Brain Teaser Games May Slow Aging Mind
Challenging yourself with a brain-teasing game for just two hours a week may help slow the degree of mental decay associated with the natural aging process, a new study finds.
Researchers at the University of Iowa in Iowa City conducted a study of 681 healthy individuals, ages 50 and older. They found that people who played 10 hours of a specially designed video game that focused on improving the speed and quality of mental processing abilities were able to delay the natural decline of a range of cognitive skills — in some cases, by up to seven years, said Fredric Wolinsky, a professor in the University of Iowa's College of Public Health and lead author of the new study.
"We've shown that 10 hours is enough to slow the decline by several years," Wolinsky told LiveScience. "We saw a range across all our tests from a minimum of a year-and-a-half all the way up to about six-and-a-half years of recovery or improvement. From just 10 to 14 hours of training, that's quite a lot of improvement." [10 Fun Ways to Keep Your Mind Sharp]
Wolinsky and his colleagues randomly separated the participants into four groups, then divided them again into two categories: those ages 50 to 64, and those over 65.
Over the course of five to eight weeks, one group was given computerized crossword puzzles to complete, while the other three groups played a computer game called "Road Tour."
The game requires players to identify and match a picture of a vehicle (either a car or a truck) at the center of the screen with a series of road signs that are displayed in surrounding circles, one of which is a Route 66 road sign. The goal is to correctly identify the car type while also remembering the position of the Route 66 sign, which, in each level, is presented alongside a number of other incorrect, or "distractor," signs inside the other circles. The timed exercise is designed to test the player's mental processing speed.
"The game doesn't progress to the next level until you're performing the current level correct 75 percent of the time," Wolinsky explained. "The way we challenge people is that eventually we show the vehicle and signs for less time on the screen, and over time, we increase the number of distractor signs."
Widening the field of view
The Road Tour game also tests the player's field of view. As participants move to higher levels, the circles containing the road signs inch away from the center of the screen, moving closer to the edge of the monitor.
"This shows how far out in the periphery someone can take in information accurately," Wolinsky said. "As we age, our visual field starts to collapse in on us, so we start to have less and less peripheral vision, and we can't see it as well."
This may be one reason why the rate of motor vehicle accidents is higher among older adults, and why so many of these accidents occur at intersections, where drivers have to process information from multiple fields of view, the researchers said. [Inside the Brain: A Journey Through Time]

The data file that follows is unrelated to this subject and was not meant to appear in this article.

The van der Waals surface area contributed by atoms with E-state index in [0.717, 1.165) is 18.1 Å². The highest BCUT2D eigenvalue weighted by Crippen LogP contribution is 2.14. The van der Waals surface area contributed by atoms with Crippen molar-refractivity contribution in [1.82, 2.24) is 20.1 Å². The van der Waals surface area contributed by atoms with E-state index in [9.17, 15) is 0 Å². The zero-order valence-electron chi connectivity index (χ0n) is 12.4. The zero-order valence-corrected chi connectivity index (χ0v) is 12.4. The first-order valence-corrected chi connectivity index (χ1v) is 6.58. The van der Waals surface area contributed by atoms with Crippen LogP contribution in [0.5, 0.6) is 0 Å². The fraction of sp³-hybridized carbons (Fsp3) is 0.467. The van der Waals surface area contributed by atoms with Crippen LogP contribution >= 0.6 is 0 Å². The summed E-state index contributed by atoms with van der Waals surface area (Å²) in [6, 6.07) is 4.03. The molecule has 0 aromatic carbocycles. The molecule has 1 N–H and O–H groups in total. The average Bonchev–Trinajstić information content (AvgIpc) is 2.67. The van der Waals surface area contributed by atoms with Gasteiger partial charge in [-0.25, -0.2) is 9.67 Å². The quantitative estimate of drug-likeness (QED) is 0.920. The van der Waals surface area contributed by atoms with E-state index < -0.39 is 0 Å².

The study participants were assessed at the start of the experiment, at the end of the five- to eight-week period and then again a year later. The people who played the Road Tour game for at least 10 hours — either at the researchers' lab or in their own homes — showed about 70 percent improvement in their speed of mental processing.
Using a formula developed by the researchers, these participants also demonstrated at least three years of cognitive improvement when tested after one year, Wolinsky said.
Challenging the brain
"The findings clearly show that it is possible to improve older adults' cognitive functioning," said Jason Allaire, an associate professor in the department of psychology at North Carolina State University in Raleigh, who was not involved with the study. "It highlights the training approach and is focused on a lot of dividing attention and task-functioning, which is important to exercise in older adults."
Allaire is co-director of North Carolina State University's Gains Through Gaming Lab, which conducts extensive research on the health benefits of video games, though he said he considers Road Tour to be more of a computerized training approach than a traditional video game.
Still, the new research highlights the importance of flexing your brain, particularly as you age, Allaire said.
"Whether it's a specially manufactured game or something like "World of Warcraft," games are cognitively complex and require mental energy and abilities to play them," he said. "Whenever you do anything that requires mental energy, you're exercising your abilities — it's just like if you exercise your muscles, you get stronger."
Road Tour is commercially available through a company called Posit Science, though Wolinsky said he does not have a financial stake in product. Posit Science also offers a Web-based version of the game for a monthly fee.
The results of the new study were published Wednesday (May 1) in the journal PLOS ONE.
Follow Denise Chow on Twitter @denisechow. Follow LiveScience @livescience, Facebook & Google+. Original article on LiveScience.com.
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Denise Chow was the assistant managing editor at Live Science before moving to NBC News as a science reporter, where she focuses on general science and climate change. Before joining the Live Science team in 2013, she spent two years as a staff writer for Space.com, writing about rocket launches and covering NASA's final three space shuttle missions. A Canadian transplant, Denise has a bachelor's degree from the University of Toronto, and a master's degree in journalism from New York University.
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